John Dunthorne senior - 1770-1844
John Dunthorne was born in 1770 and became a plumber and glazier in East Bergholt. Six years older than John Constable, John Dunthorne was a talented artist as well as the local plumber, glazier, painter and village constable. However, he was an unconventional free thinker, suspected of harbouring radical ideas and of fomenting dissent and insurrection in the countryside. He was an aetheist and like many farm labourers of the time, did not attend church which had become largely a congregation of the middle classes. In addition, it is said he treated his wife badly and fathered a child by someone other than his wife.
The Dunthorne cottage was owned by John Constable’s father and situated close to the Constable house. As young boys he and John formed a friendship and enjoyed sketching together in the Dedham Vale. John Dunthorne painted inn signs and funeral hatchments and was asked to help restore a historic seventeenth-century wall-painting in St Mary’s Church, Hadleigh. However, the only painting definitely attributable to John Dunthorne senior is Flatford Lock – see above.
Dunthorne’s devotion to outdoor sketching and his practical knowledge of the materials and techniques of oil painting were a crucial source of encouragement and tuition for Constable who, prior to his move to the Royal Academy in London in 1799, was receiving little of either from anyone else. Constable expressed his deep attachment to Dunthorne, whom he included among ‘those whose love and friendship I most value’.
John Constable’s mother did not approve of John Dunthorne but more importantly neither did Rev Dr Rhudde, Rector of East Bergholt Church nor his grand-daughter Maria Bicknell whom John was anxious to marry. Maria considered Dunthorne too low in social class to be worthy of John Constable’s time and company.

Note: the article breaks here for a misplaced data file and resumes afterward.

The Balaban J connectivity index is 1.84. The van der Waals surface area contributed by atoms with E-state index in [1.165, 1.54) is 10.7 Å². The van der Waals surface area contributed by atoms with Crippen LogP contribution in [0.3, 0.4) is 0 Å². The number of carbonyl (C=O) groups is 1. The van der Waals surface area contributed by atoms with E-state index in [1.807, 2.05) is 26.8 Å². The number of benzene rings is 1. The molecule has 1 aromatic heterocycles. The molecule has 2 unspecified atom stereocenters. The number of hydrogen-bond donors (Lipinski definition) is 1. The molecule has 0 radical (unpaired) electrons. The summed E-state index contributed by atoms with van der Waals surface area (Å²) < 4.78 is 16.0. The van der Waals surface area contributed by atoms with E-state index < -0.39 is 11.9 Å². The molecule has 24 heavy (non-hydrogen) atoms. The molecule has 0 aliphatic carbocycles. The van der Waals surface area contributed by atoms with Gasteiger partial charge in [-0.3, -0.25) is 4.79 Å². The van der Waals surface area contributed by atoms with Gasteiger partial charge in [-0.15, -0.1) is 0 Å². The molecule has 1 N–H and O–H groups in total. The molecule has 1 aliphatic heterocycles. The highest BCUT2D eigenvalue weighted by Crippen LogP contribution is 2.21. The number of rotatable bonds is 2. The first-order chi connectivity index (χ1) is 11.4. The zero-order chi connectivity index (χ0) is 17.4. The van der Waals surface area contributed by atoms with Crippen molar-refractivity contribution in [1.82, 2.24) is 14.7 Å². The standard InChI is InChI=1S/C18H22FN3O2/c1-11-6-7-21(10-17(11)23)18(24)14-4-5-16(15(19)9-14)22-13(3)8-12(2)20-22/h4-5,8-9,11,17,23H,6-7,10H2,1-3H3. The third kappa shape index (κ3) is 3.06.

In order to appease Dr Rhudde’s opposition to him marrying Maria Bicknell, John Constable asked Dunthorne to never call at the Constable home again except in his capacity as plumber. The break was short-lived because it failed to placate Dr Rhudde and Constable and Dunthorne shared a much more important interest – landscape painting.
John Dunthorne lived in East Bergholt until his death in 1844 at the age of seventy-four. His wife Hannah had four children, the third of whom, John Dunthorne (junior) was born in 1798.
John Dunthorne junior 1798-1832
Johnny was the third child of John Dunthorne senior and his wife Hanah.
Due to his artistic ability he became Constable’s apprentice and in his teens assisted Constable during the artist’s visits to East Bergholt.
As a young man of 21 it was Johnny Dunthorne, who drew the outline of the harvest wagon (haywain) on a bitterly cold February morning and sent the sketches to John Constable in London.
In 1824 John joined Constable in his London studio and worked as his assistant.
John Dunnthorne junior was a serious painter and engraver and as well as helping John Constable, contributed his own work to the Royal Academy exhibitions from 1827 to 1832 and occasionally to the British Institution. He was a successful picture-cleaner and restorer and was highly praised for his restoration of a Reynolds portrait, a commission gained through the recommendation of Sir Thomas Lawrence.
Responsible for the preliminary stages of Constable’s studio paintings and for occasional replicas, Dunthorne is also known to have painted his own versions of Constable compositions and it is possible that paintings formerly attributed to Constable should be re-attributed to Dunthorne.
Paintings by John Dunthorne junior
All the paintings on this page are owned by Colchester and Ipswich Museum Service
Sadly in July 1832, having suffered severe bouts of dropsy (build up of fluid in the soft tissues caused by heart failure), Dunthorne returned to East Bergholt where he died from heart disease on 2 November 1832.
He was buried seven days later aged 34 in East Bergholt Church